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Jackson Hole, WY News

#BLM

‘Love is more contagious than hate’

Hundreds kneel, demonstrate peacefully; police discuss philosophy, use of force.

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‘Love is more contagious than hate’

As dozens of fellow protesters watched, Frank Thomas and Will Geraci worked together Monday night to hang a Black Lives Matter sign underneath a Town Square antler arch.

The Jackson men then joined hands and held them high, smiling as people cheered, “You are the future.”

Thomas, 21, and Geraci, 20, best friends since their days at Jackson Hole Middle School, were part of a silent kneel demonstration for George Floyd on Monday on Town Square that included more than 700 other protesters.

“This gives me a lot of hope,” Thomas said, “even though the town is mostly white. But this is good.”

Thomas, one of the few people of color in a crowd of mostly white protesters, said this is where change begins.

Black Lives Matter protest

Organizer Ellen Weddington kneels alongside more than 700 other protesters Monday evening on the Town Square. They knelt in silence for 8 minutes and 46 seconds — the amount of time Minneapolis police officer Derek Chauvin kept his knee pressed into George Floyd’s neck during a May 25 arrest that led to Floyd’s death. “I texted a few people and this happened,” Weddington said. “It’s a testament to how awesome this community is.”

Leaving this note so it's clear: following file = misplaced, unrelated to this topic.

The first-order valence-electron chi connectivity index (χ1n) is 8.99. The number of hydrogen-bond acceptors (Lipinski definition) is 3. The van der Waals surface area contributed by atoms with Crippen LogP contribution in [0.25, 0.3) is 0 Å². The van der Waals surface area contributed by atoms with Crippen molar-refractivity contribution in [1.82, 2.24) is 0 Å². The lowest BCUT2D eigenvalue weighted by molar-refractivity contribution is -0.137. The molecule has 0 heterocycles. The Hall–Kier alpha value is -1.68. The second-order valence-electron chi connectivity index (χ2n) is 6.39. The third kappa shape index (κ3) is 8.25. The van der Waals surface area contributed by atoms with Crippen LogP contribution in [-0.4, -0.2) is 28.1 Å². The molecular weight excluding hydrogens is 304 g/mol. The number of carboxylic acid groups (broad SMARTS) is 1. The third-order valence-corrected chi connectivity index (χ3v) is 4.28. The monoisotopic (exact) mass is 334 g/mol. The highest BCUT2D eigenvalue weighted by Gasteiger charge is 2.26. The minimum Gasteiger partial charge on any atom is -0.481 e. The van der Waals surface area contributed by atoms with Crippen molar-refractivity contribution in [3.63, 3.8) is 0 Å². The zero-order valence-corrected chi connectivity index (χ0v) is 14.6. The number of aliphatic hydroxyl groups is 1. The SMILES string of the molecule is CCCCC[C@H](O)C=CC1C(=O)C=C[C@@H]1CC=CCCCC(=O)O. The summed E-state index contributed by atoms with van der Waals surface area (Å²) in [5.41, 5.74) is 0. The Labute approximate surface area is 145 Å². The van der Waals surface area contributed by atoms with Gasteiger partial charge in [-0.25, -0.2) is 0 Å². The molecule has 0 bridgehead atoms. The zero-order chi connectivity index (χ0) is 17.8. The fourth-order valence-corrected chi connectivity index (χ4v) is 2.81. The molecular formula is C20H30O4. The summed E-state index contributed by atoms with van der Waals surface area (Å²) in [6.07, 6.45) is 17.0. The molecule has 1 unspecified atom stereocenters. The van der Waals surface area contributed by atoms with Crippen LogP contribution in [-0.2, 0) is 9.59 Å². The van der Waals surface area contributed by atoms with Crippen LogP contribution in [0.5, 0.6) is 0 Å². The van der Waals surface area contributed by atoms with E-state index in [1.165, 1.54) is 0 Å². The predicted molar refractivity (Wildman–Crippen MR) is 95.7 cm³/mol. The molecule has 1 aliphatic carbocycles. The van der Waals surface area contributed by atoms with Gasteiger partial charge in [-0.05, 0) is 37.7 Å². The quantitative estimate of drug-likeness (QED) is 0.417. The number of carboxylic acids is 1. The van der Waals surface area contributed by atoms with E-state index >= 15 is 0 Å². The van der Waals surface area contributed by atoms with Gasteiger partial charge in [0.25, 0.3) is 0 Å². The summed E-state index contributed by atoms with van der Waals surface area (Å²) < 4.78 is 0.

“At the end of the day, white voices hold more weight than black people’s,” he said. “It’s a good turnout and it shows positivity for the future.”

Geraci said the turnout and hearing chants about equality in a town like Jackson is especially impactful.

“With all the privilege here in Jackson, white privilege especially but privilege as a whole, it’s great seeing people who have no direct impact to them still getting out and getting their voices heard,” he said. “That is what matters, and that is ultimately the introspection of realizing each of us are racist in our own ways and growing out of that in a way that we can help build an actually equal world.”

The demonstration was one of the biggest to ever take place on Jackson’s Town Square, where protests of all types tend to take place.

People wearing masks filled George Washington Memorial Park, and just after 7 p.m. the event’s organizer Ellen Weddington, 29, welcomed them, using a megaphone so the massive crowd could hear her.

“This is a testament to the kind of community we live in,” she said. “We are here in honor of the life of George Floyd and all the other black Americans who died before him at the hands of racism and police brutality.”

Following Weddington’s remarks the crowd knelt in unison and stayed on their knees for eight minutes and 46 seconds.

“That’s how long George Floyd was on the ground with an officer’s knee pressing on his neck,” Weddington said. “We will stay silent and focus on all the lives of black Americans that were lost.”

For Jueliet Menolascino, 19, and her group of college-age friends, Monday marked the first demonstration they had all attended. They were struck by the size of the crowd kneeling in the wet grass as the evening sun beamed through the trees.